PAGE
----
loading ...
loading ...

Yes – website mobile-friendliness can affect search ranking

Recently the media were scaring website owners with headlines such as “NZ websites face getting bumped from Google if not mobile-friendly”.

The articles usually made it clearer that this wasn’t completely true, but the headline started a mini-panic and we received several enquiries from clients who wanted to understand the impact of the Google announcement. Here we take a look at what it all really means.

Google set a date of April 21, 2015  for their ‘mobile-friendly update’. This ‘boost[s] the ranking of mobile-friendly pages on mobile search results’.

Look at that sentence closely – mobile search results of mobile-friendly pages are boosted. That is, when a mobile device is used to search with Google, pages that are mobile-friendly are more likely to be shown first.

Google have pointed out that computer desktop searches will not be modified by this update. And that this applies to pages not websites. Note that tablets are not considered as mobile devices and so search results on tablets are also not affected.

Should you be concerned about this? We’ll, you probably should if many of your pages have high traffic from mobile devices, and don’t display well on them. In this case, the pages will rank lower when people search with Google on a phone and this may cause a drop-off in traffic to those pages.

An important question to ask is ‘what does Google regard as mobile-friendly’?
There are 3 main factors, all relating to how easy the page is to use on a mobile device:

  1. Text needs to be readable without zooming
  2. ‘Tap targets’ need to be well sized (ie buttons easy to press)
  3. No unplayable content or horizontal scrolling

What does Google say about tap targets?
“… we suggest a minimum of 7mm width/height for primary tap targets and a minimum margin of 5mm between secondary tap targets. The average width of an adult’s finger pad is 10mm, and these dimensions can provide a usable interface while making good use of screen real estate.”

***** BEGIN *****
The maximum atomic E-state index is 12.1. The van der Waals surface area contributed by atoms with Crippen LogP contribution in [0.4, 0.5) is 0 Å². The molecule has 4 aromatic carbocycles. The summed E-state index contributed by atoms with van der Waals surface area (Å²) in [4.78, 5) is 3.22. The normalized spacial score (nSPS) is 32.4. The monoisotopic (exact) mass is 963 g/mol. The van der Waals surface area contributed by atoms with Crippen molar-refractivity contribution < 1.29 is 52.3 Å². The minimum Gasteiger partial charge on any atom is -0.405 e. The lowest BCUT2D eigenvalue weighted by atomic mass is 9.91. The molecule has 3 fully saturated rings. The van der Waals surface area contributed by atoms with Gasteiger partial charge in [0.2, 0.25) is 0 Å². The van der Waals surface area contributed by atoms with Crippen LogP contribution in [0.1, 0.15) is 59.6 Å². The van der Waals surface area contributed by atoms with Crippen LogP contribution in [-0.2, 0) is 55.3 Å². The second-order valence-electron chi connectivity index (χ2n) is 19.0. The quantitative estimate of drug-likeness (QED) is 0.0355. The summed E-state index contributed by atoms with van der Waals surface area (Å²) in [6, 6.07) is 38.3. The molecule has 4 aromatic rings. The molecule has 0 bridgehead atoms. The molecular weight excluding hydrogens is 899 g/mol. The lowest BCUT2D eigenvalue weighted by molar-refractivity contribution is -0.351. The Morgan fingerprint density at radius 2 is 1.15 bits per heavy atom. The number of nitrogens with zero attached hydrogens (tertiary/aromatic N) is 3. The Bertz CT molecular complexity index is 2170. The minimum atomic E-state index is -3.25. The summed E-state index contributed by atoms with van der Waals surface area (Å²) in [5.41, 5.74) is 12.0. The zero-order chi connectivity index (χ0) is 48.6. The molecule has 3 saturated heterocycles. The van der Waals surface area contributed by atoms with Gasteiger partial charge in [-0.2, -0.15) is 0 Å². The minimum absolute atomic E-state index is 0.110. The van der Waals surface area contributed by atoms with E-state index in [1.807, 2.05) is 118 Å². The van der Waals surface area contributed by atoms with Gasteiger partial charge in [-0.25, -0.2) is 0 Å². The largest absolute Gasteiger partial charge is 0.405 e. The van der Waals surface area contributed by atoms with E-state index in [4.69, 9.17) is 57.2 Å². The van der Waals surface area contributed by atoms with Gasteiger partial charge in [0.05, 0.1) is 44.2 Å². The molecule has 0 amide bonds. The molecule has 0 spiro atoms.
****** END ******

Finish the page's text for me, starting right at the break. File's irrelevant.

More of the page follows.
In some cases the whole site may be affected, eg. say your template causes pages to need a horizontal scroll on phones. In other cases it may be individual pages or a series of pages – say the format of picture galleries causes horizontal scrolling, or buttons on one page are too small or squashed together. Or perhaps a single page has really tiny text copied from a Word document.

If you are concerned, you can type  your site name into the Google mobile-friendly tester, and check what it reveals about your pages:

A related test, which looks at page speed is also worth doing

From these two tests you will find out if you need to have pages or the whole site looked at. The tests may reveal a number of issues – some of which may be easy fixes and others may be not worth the effort.

With WordPress, if you are using a truly mobile-friendly theme, then you should be fine (although copying content from Word etc could result in Word-formats making text too small). Google has a whole page on being mobile-friendly with WordPress:

Talk to us and we can advise whether you need to act and give a costing.

Read the Google FAQ on the issue:

Original blog post:

Mobile friendly test:

Yes – website mobile-friendliness can affect search ranking

Recently the media were scaring website owners with headlines such as “NZ websites face getting bumped from Google if not mobile-friendly”. The articles usually…

Read more →

7 reasons your website might stop working – and fixes

Why would your website suddenly stop working? Here are seven of the most common – and with fixes to remedy the situation. Note that…

Read more →

WordPress site backups – a must

Having a website powered by WordPress has a number of advantages: you can edit it yourself; you can extend the features of the site…

Read more →

Importance of a WordPress maintenance plan

WordPress is a great platform for building both simple and complex websites. It has a long history of reliable operation, it produces solid code…

Read more →

Developing a website: a simple 10-point checklist

Developing a new website requires thinking through a range of factors that shape the final outcome. This 10-point checklist takes you through the basics….

Read more →
Back To Top